When Ford debuted the 330-horsepower Mustang EcoBoost High Performance Package (HPP) earlier this year, it drew immediate comparisons to the turbocharged Fox-body Mustang SVO of the mid-1980s. Indeed, ahead of its announcement, we were among those who speculated that Ford's development mule signal a revival of the SVO nameplate.
It was not meant to be, however. The name of the range-topping performance variant of Ford's turbo-4 is much more of a mouthful than "SVO," but there's a reason for that – one that makes a great deal of sense. SVO was more than a badge; it stood for "Special Vehicle Operations."
Jim Owens, Ford's project lead for Mustang, put it quite succinctly to Muscle Cars & Trucks: “SVO was an engineering organization… SVE, SVO, SVT – those were all engineering entities that actually did the work."
Ford's long-standing tradition of naming its performance variants for the teams that built them ended when SVT ("Special Vehicle Team") was folded into the new Ford Performance division, which has since overseen such projects as the Shelby Mustang Cobra variants and the latest revival of the GT supercar.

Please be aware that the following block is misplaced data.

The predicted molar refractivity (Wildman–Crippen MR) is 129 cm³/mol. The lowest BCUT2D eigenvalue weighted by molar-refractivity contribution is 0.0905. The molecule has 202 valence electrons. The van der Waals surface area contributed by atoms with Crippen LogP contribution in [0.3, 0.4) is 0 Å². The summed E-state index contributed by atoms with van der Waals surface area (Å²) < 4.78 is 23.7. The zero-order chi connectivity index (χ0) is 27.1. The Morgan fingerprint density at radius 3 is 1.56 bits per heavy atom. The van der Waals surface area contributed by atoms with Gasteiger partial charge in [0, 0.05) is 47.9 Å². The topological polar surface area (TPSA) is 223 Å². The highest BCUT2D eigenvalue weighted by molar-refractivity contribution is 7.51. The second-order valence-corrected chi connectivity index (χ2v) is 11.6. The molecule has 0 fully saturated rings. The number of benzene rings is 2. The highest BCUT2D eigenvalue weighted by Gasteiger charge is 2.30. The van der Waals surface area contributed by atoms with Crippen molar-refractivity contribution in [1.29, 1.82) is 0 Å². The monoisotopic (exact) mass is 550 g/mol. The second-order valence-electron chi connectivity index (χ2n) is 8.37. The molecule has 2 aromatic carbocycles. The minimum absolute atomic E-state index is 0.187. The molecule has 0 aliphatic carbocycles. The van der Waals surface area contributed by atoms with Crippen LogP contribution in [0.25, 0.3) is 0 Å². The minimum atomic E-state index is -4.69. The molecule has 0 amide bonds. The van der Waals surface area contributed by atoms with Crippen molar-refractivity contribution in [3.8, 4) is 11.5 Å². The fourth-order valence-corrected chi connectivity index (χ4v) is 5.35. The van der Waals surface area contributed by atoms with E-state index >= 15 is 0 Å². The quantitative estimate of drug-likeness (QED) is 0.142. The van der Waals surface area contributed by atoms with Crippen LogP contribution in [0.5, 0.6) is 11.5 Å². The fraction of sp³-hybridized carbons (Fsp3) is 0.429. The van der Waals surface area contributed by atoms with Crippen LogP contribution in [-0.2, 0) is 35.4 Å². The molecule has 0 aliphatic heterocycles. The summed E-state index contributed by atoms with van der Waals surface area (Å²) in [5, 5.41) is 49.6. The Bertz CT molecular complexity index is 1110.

The hotted-up turbo Mustang, however, did not fall under that team's purview. It was the brain child of a skunkworks team at the company's Arizona proving grounds.
If you ask us, there's probably more to it than that. While the HPP and the old Fox Body SVO are both engineered around a 2.3-liter turbo-4, their similarities really end there. The SVO's light weight and small-displacement engine allowed it to perform as well as the flagship GT, V-8 and all.
The HPP may scoot for a 4-cylinder Mustang, but it's not on the same level as a comparably equipped GT with its 5.0-liter V-8. If Ford is going to revive the SVO moniker, it should be on a car more worthy of the label.
That's still not completely off the table. Ford's employees are not shy about the fact that the company still owns the trademark for SVO, and often give coy responses when asked whether such a project is underway.